In other words, it’s just what the doctor ordered.
The Luhrs 320 Open (and current 32 Open) rides a modified-vee hull (19 degrees of transom deadrise) with cored topsides. The lines are clean and contemporary, the profile showing a flared bow and graceful sheer, with ample side decks and a broad foredeck. The cockpit is designed to take advantage of the boat’s 13-foot beam, and there’s considerable room for fishing, along with a standup live well, integral tackle center and transom door. It’s just a step up to the bridge deck and its centerline helm console with fore-and-aft bench seats to port and starboard.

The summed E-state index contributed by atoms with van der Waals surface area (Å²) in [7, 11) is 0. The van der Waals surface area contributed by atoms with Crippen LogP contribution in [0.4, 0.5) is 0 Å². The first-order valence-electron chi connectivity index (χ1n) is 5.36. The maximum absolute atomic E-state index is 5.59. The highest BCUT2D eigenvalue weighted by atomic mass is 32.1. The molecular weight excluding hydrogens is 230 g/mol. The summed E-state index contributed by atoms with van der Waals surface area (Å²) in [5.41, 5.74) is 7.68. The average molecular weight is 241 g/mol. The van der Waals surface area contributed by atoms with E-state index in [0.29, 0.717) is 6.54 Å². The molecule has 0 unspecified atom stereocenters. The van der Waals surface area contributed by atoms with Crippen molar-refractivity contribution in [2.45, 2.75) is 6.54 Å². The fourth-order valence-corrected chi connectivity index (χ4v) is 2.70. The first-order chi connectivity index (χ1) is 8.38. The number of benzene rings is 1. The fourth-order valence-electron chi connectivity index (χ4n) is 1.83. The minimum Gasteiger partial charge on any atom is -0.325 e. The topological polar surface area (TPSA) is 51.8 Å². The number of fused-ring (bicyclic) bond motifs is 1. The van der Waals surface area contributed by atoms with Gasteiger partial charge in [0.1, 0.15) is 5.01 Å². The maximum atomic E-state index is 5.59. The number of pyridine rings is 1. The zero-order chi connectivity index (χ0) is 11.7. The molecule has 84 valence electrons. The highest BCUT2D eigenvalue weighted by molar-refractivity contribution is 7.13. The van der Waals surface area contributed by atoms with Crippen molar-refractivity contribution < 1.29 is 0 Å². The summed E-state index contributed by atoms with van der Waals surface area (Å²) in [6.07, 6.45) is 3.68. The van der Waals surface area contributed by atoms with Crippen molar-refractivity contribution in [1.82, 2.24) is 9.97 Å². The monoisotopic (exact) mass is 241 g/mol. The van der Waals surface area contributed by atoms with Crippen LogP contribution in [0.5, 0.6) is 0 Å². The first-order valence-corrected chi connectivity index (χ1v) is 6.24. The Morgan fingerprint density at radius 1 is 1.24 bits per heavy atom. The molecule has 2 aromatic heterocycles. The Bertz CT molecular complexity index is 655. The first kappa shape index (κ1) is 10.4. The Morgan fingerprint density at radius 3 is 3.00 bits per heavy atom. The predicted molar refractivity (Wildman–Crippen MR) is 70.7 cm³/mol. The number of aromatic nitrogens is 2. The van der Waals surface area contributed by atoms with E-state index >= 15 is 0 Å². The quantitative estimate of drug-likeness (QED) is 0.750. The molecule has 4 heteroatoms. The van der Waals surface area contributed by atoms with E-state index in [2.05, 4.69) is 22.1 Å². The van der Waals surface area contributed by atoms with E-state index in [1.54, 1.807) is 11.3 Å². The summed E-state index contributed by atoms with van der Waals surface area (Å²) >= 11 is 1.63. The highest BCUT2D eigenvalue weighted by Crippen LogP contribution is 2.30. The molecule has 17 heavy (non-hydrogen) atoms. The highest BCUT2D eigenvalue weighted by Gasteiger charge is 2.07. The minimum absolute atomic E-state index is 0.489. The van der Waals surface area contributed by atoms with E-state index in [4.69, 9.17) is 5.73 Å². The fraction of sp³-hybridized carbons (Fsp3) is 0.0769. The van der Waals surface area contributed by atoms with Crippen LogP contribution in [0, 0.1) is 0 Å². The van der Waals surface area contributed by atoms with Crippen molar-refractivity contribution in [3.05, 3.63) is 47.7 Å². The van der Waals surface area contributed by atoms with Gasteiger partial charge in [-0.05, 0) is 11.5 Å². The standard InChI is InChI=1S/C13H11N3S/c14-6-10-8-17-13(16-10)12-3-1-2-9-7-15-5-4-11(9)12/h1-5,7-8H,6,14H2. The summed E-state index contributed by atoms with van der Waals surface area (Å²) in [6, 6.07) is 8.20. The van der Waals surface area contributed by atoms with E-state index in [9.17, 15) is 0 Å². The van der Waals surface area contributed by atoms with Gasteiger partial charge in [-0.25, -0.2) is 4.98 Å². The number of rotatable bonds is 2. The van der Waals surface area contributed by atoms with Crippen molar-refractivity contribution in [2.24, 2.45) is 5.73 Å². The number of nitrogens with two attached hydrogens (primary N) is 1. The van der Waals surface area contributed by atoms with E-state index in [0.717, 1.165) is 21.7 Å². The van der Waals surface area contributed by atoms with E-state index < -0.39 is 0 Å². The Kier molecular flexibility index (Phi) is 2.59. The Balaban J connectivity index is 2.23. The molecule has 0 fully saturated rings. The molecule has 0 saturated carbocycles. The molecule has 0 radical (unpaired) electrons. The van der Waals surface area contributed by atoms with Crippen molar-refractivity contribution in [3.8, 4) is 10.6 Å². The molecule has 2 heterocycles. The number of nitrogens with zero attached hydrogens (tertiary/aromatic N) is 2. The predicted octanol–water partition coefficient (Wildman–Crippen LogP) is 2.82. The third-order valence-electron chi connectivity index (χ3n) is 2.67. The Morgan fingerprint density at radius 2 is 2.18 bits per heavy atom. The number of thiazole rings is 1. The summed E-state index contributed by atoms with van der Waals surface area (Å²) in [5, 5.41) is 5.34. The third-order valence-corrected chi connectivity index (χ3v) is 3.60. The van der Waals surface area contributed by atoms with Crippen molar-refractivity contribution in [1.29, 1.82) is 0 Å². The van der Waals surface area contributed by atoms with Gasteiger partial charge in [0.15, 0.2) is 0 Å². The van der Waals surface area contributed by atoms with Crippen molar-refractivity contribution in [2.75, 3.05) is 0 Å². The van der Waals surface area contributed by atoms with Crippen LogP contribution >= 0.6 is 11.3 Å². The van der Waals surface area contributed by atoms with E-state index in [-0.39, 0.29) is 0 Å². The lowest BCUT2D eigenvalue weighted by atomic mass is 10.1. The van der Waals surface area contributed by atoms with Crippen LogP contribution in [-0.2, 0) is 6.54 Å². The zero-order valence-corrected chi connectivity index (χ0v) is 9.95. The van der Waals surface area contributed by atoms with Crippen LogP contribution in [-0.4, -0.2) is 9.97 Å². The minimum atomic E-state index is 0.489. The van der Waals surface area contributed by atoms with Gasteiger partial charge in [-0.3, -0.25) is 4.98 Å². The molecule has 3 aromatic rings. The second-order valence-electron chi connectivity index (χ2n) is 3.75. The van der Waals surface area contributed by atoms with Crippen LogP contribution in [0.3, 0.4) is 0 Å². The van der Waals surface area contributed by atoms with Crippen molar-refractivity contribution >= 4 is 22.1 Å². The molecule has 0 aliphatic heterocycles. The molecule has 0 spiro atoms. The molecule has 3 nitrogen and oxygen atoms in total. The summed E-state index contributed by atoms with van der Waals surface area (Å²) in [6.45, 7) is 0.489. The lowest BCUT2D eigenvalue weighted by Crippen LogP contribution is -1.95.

The companionway, also on the centerline, is forward of the console. The open interior has a full galley and an enclosed head compartment with a shower to port. The lounge seat to starboard converts to a berth, as does the forward dinette. The cabin is trimmed in teak and decorated with fabrics.
The full tower normally has a set of controls, and full enclosures are available to shed foul weather. The tower’s hardtop has a locking electronics box and rod storage. Luhrs offers a variety of engines, both gas and diesel, generally in the 300-hp range. Cruising speeds run in the upper 20s, with the top end usually just better than 30 mph.